Guest fashion-historian blogger & friend Lydialovespurple recently wrote about our makeup brush set as well as the history of makeup by ancient Egyptians. Here is what she had to say...
"My friends at King George Shop recently shared these lovely makeup brushes with me. And of course, in typical fashion, I immediately connected them with something historical! I love researching ancient beauty techniques, rituals, and styles. In many ancient cultures, makeup and beauty were more of a religious experience, and even involved the invoking of charms and spells! This was certainly the case in ancient Egypt- where makeup and beauty were more than skin deep!
KG Brush Set
The brushes from King George Shop come in a lovely set. The brushes are a soft pink with handles made of silver sparkle. I really liked the small angled one, which is perfect for powder eyeliner (pretty much all I use these days). The small rounded one is perfect for blending your eyeshadow- especially in lid creases. I also love the large rounded for blush application!
Here's the brush set! I love how the handles are ridged- this gives you a little extra grip when using them. :)
Just doing a little powder eyeliner application! I'm using the small angled brush.
Small rounded brush- perfect for blended eyeshadow!
Using the large angled brush for a little cheek color application!
Did I tell you I love this brush!
Ancient Egyptian Ladies
So...while I'm using my brushes I'm thinking about how I feel a little "Cleopatra-ish" (Queen of Egypt, but Greek by ancestry- long story) and a little bit in awe of being a woman... isn't it wonderful to think about beauty rituals and how they transcend time and culture? Beauty is a concept that changes with time, but what never changes is the desire to look one's best and embrace one's own natural beauty! Let's chat a bit about ancient Egypt!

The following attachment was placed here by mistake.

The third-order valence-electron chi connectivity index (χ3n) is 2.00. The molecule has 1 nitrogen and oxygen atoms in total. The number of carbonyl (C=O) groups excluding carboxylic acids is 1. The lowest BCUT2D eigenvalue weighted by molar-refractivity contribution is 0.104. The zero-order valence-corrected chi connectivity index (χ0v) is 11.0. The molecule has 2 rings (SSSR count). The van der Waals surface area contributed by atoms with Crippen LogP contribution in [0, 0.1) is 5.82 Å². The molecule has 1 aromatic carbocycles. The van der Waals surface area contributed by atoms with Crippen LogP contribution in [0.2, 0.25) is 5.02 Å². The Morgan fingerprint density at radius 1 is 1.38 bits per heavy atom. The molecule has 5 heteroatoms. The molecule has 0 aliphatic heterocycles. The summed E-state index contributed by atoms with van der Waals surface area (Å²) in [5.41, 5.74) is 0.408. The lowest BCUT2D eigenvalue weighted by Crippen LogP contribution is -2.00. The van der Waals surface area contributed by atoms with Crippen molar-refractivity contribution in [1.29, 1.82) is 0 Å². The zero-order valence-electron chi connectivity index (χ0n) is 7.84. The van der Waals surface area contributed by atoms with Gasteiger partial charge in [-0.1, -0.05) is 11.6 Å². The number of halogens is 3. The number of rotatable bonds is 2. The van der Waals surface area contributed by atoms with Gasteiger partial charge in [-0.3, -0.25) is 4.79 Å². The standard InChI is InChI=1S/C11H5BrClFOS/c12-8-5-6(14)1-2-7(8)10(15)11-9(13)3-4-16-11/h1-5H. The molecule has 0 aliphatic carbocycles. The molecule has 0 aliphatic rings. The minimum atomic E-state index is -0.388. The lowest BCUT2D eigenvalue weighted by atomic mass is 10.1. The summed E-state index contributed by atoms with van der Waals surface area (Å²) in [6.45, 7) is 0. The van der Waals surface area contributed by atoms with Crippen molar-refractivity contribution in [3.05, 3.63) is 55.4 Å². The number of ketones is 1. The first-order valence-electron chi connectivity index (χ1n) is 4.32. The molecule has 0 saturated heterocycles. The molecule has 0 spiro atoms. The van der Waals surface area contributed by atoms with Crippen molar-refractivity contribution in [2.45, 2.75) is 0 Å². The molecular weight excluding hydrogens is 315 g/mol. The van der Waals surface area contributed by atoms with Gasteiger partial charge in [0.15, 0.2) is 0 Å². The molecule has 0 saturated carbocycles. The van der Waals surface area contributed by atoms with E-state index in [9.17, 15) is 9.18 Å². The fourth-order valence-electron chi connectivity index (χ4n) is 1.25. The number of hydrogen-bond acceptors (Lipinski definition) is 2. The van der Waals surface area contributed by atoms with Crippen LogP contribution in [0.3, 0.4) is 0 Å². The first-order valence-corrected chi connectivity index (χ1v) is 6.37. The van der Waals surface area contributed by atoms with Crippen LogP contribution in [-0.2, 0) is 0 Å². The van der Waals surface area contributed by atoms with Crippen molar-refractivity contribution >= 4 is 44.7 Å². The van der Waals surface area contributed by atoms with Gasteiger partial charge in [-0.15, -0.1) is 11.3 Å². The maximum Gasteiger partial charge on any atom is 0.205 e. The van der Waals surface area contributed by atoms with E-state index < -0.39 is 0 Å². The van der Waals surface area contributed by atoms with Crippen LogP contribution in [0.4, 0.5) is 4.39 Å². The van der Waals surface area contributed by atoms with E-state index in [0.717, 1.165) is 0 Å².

The ancient Egyptian culture is really old. Its beginnings can be traced back to 3150 B.C. (that’s over 5,000 years ago!). Over the next 3,000 years, the Egyptians ruled the Nile River Valley (with a few years in there where foreign invaders were in control). Just like in modern times trends changed over time, but the overall style of ancient Egypt remained the same with slight variations in makeup style and clothing style.
An Egyptian lady would have had a low chest or box in which she kept all of her beauty tools. In the chest, she would have kept combs, tweezers (I’ve seen a pair in a museum in Dublin). Her makeup consisted of kohl (black eyeliner) and rouge. These were kept in little jars or pots. Kohl, which was made of malachite or galena, was applied around the eyes and over the eyebrows. In the Old Kingdom, eyeliner went around the eye. Green eyeshadow was a favorite applied to all of the eyelid, extending from the lash line all the way up to the brow. Later, in the New Kingdom, it went around the eye and extended out to the temple from the outer corner (what we would call a cat eye today). Rouge, made of red ochre, was applied to her lips.
Egyptian beauty box
They used little brushes or scoops made of bone or wood to apply the makeup to their faces. The richer the woman the more decorative her little cosmetic jars or pots would have been. I like to think of these makeup boxes like Egyptian kaboodles! (Come on I know you remember kaboodles!)
I’d like to add that men wore makeup as well. They are often depicted in paintings from the time wearing kohl around their eyes just like the women. For example, King Tut’s sarcophagus (decorated coffin in his image) shows him wearing kohl around his eyes and extending from the corners out to his temples. Egyptian men and women also would’ve used scented oils both for perfume and moisturize (after all the climate is very dry). Their oils were made from myrrh oil and flower oils. One that we know of in particular was called perfume of lily. Sounds lovely!
More little makeup vessels!
So friends, order yourself some brushes from King George and when you're applying your eyeliner think about ancient Egypt and let that put a little pep in your step! :)
Pop over to Lydia's webpage and Instagram to see what other history, trends and fashion-forward topics she covers!
Back to Guest blog by @lydialovespurple!